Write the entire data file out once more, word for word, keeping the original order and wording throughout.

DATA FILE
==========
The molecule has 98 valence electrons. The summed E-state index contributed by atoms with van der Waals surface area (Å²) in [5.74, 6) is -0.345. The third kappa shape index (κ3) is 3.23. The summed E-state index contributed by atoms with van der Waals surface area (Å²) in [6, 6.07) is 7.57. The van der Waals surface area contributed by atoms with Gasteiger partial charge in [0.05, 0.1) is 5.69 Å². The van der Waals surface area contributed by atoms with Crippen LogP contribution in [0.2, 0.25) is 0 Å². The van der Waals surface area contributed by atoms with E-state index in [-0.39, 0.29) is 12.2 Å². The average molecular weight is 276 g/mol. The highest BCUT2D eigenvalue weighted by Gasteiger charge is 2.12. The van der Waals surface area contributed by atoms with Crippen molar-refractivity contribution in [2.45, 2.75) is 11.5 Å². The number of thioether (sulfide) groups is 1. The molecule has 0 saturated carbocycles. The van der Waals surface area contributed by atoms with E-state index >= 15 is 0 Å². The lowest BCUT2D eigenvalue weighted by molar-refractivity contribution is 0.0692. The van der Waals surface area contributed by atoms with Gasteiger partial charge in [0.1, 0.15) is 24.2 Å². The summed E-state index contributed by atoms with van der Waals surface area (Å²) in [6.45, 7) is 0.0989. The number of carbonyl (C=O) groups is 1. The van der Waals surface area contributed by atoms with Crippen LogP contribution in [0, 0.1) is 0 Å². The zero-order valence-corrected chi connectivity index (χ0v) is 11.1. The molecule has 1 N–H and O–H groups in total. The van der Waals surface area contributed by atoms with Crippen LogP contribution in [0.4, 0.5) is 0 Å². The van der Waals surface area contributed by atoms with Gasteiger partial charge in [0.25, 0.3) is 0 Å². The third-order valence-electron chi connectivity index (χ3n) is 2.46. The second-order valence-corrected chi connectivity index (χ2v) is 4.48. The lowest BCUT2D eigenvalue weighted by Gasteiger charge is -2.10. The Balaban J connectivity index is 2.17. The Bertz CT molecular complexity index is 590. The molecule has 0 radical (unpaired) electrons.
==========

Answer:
The molecule has 98 valence electrons. The summed E-state index contributed by atoms with van der Waals surface area (Å²) in [5.74, 6) is -0.345. The third kappa shape index (κ3) is 3.23. The summed E-state index contributed by atoms with van der Waals surface area (Å²) in [6, 6.07) is 7.57. The van der Waals surface area contributed by atoms with Gasteiger partial charge in [0.05, 0.1) is 5.69 Å². The van der Waals surface area contributed by atoms with Crippen LogP contribution in [0.2, 0.25) is 0 Å². The van der Waals surface area contributed by atoms with E-state index in [-0.39, 0.29) is 12.2 Å². The average molecular weight is 276 g/mol. The highest BCUT2D eigenvalue weighted by Gasteiger charge is 2.12. The van der Waals surface area contributed by atoms with Crippen molar-refractivity contribution in [2.45, 2.75) is 11.5 Å². The number of thioether (sulfide) groups is 1. The molecule has 0 saturated carbocycles. The van der Waals surface area contributed by atoms with E-state index >= 15 is 0 Å². The lowest BCUT2D eigenvalue weighted by molar-refractivity contribution is 0.0692. The van der Waals surface area contributed by atoms with Gasteiger partial charge in [0.1, 0.15) is 24.2 Å². The summed E-state index contributed by atoms with van der Waals surface area (Å²) in [6.45, 7) is 0.0989. The number of carbonyl (C=O) groups is 1. The van der Waals surface area contributed by atoms with Crippen LogP contribution in [0, 0.1) is 0 Å². The zero-order valence-corrected chi connectivity index (χ0v) is 11.1. The molecule has 1 N–H and O–H groups in total. The van der Waals surface area contributed by atoms with Crippen LogP contribution in [0.4, 0.5) is 0 Å². The van der Waals surface area contributed by atoms with Gasteiger partial charge in [0.25, 0.3) is 0 Å². The third-order valence-electron chi connectivity index (χ3n) is 2.46. The second-order valence-corrected chi connectivity index (χ2v) is 4.48. The lowest BCUT2D eigenvalue weighted by Gasteiger charge is -2.10. The Balaban J connectivity index is 2.17. The Bertz CT molecular complexity index is 590. The molecule has 0 radical (unpaired) electrons.